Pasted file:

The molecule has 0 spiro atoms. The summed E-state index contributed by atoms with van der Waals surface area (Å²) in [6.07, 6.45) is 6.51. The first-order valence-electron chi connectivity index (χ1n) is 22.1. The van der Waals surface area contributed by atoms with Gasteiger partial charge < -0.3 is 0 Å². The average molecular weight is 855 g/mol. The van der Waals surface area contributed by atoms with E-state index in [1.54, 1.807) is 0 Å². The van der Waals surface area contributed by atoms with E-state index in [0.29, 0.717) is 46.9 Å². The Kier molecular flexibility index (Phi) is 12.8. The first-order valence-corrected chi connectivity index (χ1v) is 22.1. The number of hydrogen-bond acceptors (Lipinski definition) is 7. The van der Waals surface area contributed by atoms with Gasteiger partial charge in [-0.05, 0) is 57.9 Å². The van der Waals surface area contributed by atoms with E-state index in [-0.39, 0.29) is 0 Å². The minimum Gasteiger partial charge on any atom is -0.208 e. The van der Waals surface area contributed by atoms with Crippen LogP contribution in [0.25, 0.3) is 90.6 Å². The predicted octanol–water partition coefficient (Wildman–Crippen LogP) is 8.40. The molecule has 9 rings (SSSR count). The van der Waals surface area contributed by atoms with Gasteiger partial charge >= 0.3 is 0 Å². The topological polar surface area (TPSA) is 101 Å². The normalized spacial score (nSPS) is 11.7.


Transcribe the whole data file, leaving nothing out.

The molecule has 0 spiro atoms. The summed E-state index contributed by atoms with van der Waals surface area (Å²) in [6.07, 6.45) is 6.51. The first-order valence-electron chi connectivity index (χ1n) is 22.1. The van der Waals surface area contributed by atoms with Gasteiger partial charge < -0.3 is 0 Å². The average molecular weight is 855 g/mol. The van der Waals surface area contributed by atoms with E-state index in [1.54, 1.807) is 0 Å². The van der Waals surface area contributed by atoms with E-state index in [0.29, 0.717) is 46.9 Å². The Kier molecular flexibility index (Phi) is 12.8. The first-order valence-corrected chi connectivity index (χ1v) is 22.1. The number of hydrogen-bond acceptors (Lipinski definition) is 7. The van der Waals surface area contributed by atoms with Gasteiger partial charge in [-0.05, 0) is 57.9 Å². The van der Waals surface area contributed by atoms with E-state index in [-0.39, 0.29) is 0 Å². The minimum Gasteiger partial charge on any atom is -0.208 e. The van der Waals surface area contributed by atoms with Crippen LogP contribution in [0.25, 0.3) is 90.6 Å². The predicted octanol–water partition coefficient (Wildman–Crippen LogP) is 8.40. The molecule has 9 rings (SSSR count). The van der Waals surface area contributed by atoms with Gasteiger partial charge >= 0.3 is 0 Å². The topological polar surface area (TPSA) is 101 Å². The normalized spacial score (nSPS) is 11.7.